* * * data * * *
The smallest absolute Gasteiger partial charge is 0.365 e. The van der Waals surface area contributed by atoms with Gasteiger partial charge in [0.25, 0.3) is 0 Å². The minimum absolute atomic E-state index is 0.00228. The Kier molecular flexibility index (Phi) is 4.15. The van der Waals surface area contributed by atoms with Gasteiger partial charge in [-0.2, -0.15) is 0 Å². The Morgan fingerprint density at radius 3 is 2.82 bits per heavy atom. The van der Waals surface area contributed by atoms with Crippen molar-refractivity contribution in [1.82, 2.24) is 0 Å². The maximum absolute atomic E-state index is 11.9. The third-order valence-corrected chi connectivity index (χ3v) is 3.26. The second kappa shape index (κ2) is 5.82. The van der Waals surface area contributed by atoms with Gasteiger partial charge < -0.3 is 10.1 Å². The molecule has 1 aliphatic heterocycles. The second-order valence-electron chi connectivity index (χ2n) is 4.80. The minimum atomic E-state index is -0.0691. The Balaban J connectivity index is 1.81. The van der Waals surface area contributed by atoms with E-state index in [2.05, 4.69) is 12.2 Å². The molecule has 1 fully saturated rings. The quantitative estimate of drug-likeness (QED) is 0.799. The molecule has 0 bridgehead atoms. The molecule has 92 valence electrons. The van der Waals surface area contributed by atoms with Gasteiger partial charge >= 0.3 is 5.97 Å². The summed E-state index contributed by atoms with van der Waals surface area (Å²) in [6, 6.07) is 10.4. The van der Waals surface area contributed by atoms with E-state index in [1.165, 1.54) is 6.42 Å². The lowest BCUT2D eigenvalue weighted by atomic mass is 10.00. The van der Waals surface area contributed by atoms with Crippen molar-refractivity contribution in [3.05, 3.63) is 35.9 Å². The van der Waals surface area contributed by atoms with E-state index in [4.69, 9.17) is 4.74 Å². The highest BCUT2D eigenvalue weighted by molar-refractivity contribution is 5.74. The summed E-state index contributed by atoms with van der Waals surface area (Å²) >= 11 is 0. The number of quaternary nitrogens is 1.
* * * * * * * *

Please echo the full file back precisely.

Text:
The smallest absolute Gasteiger partial charge is 0.365 e. The van der Waals surface area contributed by atoms with Gasteiger partial charge in [0.25, 0.3) is 0 Å². The minimum absolute atomic E-state index is 0.00228. The Kier molecular flexibility index (Phi) is 4.15. The van der Waals surface area contributed by atoms with Gasteiger partial charge in [-0.2, -0.15) is 0 Å². The Morgan fingerprint density at radius 3 is 2.82 bits per heavy atom. The van der Waals surface area contributed by atoms with Crippen molar-refractivity contribution in [1.82, 2.24) is 0 Å². The maximum absolute atomic E-state index is 11.9. The third-order valence-corrected chi connectivity index (χ3v) is 3.26. The second kappa shape index (κ2) is 5.82. The van der Waals surface area contributed by atoms with Gasteiger partial charge < -0.3 is 10.1 Å². The molecule has 1 aliphatic heterocycles. The second-order valence-electron chi connectivity index (χ2n) is 4.80. The minimum atomic E-state index is -0.0691. The Balaban J connectivity index is 1.81. The van der Waals surface area contributed by atoms with E-state index in [2.05, 4.69) is 12.2 Å². The molecule has 1 fully saturated rings. The quantitative estimate of drug-likeness (QED) is 0.799. The molecule has 0 bridgehead atoms. The molecule has 92 valence electrons. The van der Waals surface area contributed by atoms with Gasteiger partial charge >= 0.3 is 5.97 Å². The summed E-state index contributed by atoms with van der Waals surface area (Å²) in [6, 6.07) is 10.4. The van der Waals surface area contributed by atoms with E-state index in [1.165, 1.54) is 6.42 Å². The lowest BCUT2D eigenvalue weighted by atomic mass is 10.00. The van der Waals surface area contributed by atoms with Crippen molar-refractivity contribution in [3.05, 3.63) is 35.9 Å². The van der Waals surface area contributed by atoms with E-state index in [4.69, 9.17) is 4.74 Å². The highest BCUT2D eigenvalue weighted by molar-refractivity contribution is 5.74. The summed E-state index contributed by atoms with van der Waals surface area (Å²) >= 11 is 0. The number of quaternary nitrogens is 1.